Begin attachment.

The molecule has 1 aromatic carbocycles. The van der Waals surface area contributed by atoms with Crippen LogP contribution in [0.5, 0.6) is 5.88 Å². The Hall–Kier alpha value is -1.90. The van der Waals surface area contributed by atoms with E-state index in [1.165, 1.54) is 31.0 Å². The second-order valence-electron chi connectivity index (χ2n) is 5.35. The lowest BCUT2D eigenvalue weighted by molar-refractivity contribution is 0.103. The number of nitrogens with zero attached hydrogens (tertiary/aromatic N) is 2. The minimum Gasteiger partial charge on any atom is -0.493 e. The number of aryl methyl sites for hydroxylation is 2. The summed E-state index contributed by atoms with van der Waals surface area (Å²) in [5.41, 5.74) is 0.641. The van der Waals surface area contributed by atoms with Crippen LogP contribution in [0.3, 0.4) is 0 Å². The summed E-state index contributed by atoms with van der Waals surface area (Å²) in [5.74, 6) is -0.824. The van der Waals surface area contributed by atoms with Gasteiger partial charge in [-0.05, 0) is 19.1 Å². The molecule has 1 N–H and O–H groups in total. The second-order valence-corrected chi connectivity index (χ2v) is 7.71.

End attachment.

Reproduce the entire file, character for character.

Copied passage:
The molecule has 1 aromatic carbocycles. The van der Waals surface area contributed by atoms with Crippen LogP contribution in [0.5, 0.6) is 5.88 Å². The Hall–Kier alpha value is -1.90. The van der Waals surface area contributed by atoms with E-state index in [1.165, 1.54) is 31.0 Å². The second-order valence-electron chi connectivity index (χ2n) is 5.35. The lowest BCUT2D eigenvalue weighted by molar-refractivity contribution is 0.103. The number of nitrogens with zero attached hydrogens (tertiary/aromatic N) is 2. The minimum Gasteiger partial charge on any atom is -0.493 e. The number of aryl methyl sites for hydroxylation is 2. The summed E-state index contributed by atoms with van der Waals surface area (Å²) in [5.41, 5.74) is 0.641. The van der Waals surface area contributed by atoms with Crippen LogP contribution in [0.3, 0.4) is 0 Å². The summed E-state index contributed by atoms with van der Waals surface area (Å²) in [5.74, 6) is -0.824. The van der Waals surface area contributed by atoms with Gasteiger partial charge in [-0.05, 0) is 19.1 Å². The molecule has 1 N–H and O–H groups in total. The second-order valence-corrected chi connectivity index (χ2v) is 7.71.